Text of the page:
Saturday, 15 February 2014: 3:00 PM-4:30 PM
Columbus IJ (Hyatt Regency Chicago)Economic growth in Canada has historically been enhanced by the increased export of crude oil to the United States. Awareness of the economic potential and importance of Canada’s enormous oil sands resources have compelled interested parties to initiate infrastructure development plans in both Canada and the U.S. in recent years, with the proposed 1,100-mile long Keystone XL pipeline as an example. The intensified oil sands mining operations in Canada, on the other hand, have raised concerns among environmentalists who hold that these activities would lead to a surge of carbon dioxide emissions into the atmosphere. Further, public sensitivity following the recent oil spill disaster in the Gulf of Mexico has rendered any crude-oil related economic activity a challenging endeavor. Impact of an ongoing public debate has been felt in both nations’ economic and political circles. The pursuit of technical developments in fields related to Canada’s oil sands has been overshadowed by a debate in which everyone, from people living in the most remote regions of Canada and the U.S. to the politicians and lawmakers at all levels of the governments, has an opinion. This symposium examines and explores innovations in genetic engineering, applicable to reduce the greenhouse gas emissions, as well as environmental, economic, and geopolitical dimensions of Canada’s oil sands operations.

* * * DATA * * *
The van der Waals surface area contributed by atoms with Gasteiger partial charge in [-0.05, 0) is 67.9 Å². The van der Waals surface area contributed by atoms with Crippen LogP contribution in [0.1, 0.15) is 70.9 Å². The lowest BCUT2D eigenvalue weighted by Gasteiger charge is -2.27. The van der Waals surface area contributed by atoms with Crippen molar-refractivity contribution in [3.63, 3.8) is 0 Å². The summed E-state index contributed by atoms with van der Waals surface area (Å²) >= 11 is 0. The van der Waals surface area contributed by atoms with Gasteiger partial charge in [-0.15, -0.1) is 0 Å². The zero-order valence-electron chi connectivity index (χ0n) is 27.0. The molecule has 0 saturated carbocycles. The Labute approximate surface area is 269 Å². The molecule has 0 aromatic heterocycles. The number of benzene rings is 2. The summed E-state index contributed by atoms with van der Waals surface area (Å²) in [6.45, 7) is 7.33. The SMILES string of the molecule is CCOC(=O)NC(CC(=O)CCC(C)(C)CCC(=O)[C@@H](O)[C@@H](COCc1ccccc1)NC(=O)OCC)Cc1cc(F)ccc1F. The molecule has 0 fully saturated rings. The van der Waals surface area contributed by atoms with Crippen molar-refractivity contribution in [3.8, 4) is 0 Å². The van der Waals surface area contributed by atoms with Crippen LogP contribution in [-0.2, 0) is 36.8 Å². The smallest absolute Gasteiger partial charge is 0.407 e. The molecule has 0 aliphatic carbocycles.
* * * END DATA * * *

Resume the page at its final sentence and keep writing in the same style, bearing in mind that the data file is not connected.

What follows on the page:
Amir Mokhtari Fard, Southern Alberta Institute of Technology